The founder of one of the most popular artificial intelligence apps is warning against the dangers of AI technology.
On Tuesday, Sam Altman – the CEO of OpenAI, which created the very popular AI app called ChatGPT – gave testimony to a Senate Judiciary subcommittee. The hearing is likely the first step in a potential series of hearings regarding AI, and it showed that lawmakers on both sides of the aisle are equally concerned about the technology.
Both Democrats and Republicans asked similar questions regarding AI, centering on the impact that the technology could have on future jobs as well as the risks it could bring to intellectual property.
Altman, who is one of the most recognizable figures in modern AI technology, said that he would work right alongside the federal government as well as others in the AI industry so that everyone could move forward and have a path that would simultaneously maximize the potential benefits of AI technology while also minimizing the many risks it could present.
As he testified at the hearing:
“My worst fears are that we – the field, the technology, the industry – cause significant harm to the world. I think that can happen in a lot of different ways.
“I think if this technology goes wrong, it can go quite wrong, and we want to be vocal about that. We want to work with the government to prevent that from happening.”
The hearing revolved around potential oversight on AI technology that might be needed from the government level. The panelists on the Senate committee focused most of their questions around the risks that AI technology could present, rather than asking Altman specifically what OpenAI’s plans were.
He responded at one point by saying that just like other major technological revolutions that have happened in the past, there likely will be a “significant impact” on jobs due to emerging AI technology. Yet, he said it would be difficult to predict the exact impact it could have right now.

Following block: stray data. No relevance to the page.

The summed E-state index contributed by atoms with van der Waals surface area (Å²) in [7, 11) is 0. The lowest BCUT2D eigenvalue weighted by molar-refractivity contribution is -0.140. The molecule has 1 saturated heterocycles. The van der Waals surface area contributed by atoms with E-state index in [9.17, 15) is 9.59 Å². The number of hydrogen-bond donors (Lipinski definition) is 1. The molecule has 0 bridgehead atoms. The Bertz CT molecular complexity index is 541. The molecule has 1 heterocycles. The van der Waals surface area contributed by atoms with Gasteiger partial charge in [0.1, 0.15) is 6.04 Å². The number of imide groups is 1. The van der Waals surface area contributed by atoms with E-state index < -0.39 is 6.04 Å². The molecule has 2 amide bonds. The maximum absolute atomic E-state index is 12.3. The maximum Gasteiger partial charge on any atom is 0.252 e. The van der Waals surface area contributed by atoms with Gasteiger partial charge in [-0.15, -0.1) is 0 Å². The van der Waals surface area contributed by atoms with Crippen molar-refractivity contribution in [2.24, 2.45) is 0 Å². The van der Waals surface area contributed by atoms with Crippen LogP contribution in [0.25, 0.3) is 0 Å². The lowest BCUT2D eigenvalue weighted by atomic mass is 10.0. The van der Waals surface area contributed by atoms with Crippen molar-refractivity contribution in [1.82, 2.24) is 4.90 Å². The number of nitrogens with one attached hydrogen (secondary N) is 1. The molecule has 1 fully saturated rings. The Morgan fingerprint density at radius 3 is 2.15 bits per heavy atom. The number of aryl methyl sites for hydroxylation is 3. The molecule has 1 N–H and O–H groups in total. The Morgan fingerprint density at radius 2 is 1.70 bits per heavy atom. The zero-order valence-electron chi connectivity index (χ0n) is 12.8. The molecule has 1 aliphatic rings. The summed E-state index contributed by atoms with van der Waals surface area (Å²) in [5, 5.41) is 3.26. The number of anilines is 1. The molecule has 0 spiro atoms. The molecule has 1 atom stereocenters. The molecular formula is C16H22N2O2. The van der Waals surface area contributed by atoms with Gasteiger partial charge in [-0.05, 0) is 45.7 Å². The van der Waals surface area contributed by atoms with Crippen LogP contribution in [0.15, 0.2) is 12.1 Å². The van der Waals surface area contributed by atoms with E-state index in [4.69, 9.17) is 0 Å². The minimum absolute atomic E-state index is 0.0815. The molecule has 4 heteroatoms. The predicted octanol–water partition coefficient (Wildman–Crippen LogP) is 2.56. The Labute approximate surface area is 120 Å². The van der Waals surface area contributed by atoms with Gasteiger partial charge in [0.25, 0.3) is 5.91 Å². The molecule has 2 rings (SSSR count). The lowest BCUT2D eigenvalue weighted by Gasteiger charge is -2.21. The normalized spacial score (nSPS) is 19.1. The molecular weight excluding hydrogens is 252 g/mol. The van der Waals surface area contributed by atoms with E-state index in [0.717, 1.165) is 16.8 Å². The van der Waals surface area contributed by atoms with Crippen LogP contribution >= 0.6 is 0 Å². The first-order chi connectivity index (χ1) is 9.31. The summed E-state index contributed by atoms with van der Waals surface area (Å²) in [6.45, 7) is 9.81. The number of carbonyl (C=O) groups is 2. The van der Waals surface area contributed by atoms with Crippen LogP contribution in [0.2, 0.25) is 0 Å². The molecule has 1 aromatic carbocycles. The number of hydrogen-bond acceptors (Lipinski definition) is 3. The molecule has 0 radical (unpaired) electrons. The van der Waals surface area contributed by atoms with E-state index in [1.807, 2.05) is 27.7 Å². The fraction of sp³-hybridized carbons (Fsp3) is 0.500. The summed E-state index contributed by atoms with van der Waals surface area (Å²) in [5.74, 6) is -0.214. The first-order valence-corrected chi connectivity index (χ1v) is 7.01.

To that point, he said that the model that powers ChatGPT, called GPT4, would “entirely automate away some jobs.” However, he also added that the technology would create new jobs as well. As he explained:
“GPT4 is a tool not a creature. GPT4 and other systems like it are good at doing tasks, not jobs, so you see already people that are using GPT4 to do their job much more efficiently.”
ChatGPT exploded in popularity starting last November. Data produced by a company called Similarweb revealed that in April alone, the app garnered 1.76 billion visits across the world.
Microsoft has heavily invested in OpenAI and has already integrated ChatGPT into some of the company’s tools, including its search engine Bing.
Other rival companies such as Google are investing heavily in AI technology of their own, hoping to create something as popular and impactful as ChatGPT.
As such, the senators on the panel said there was a great urgency to figure out whether AI needed to be regulated based on how many new products that are powered by generative AI are coming onto the market.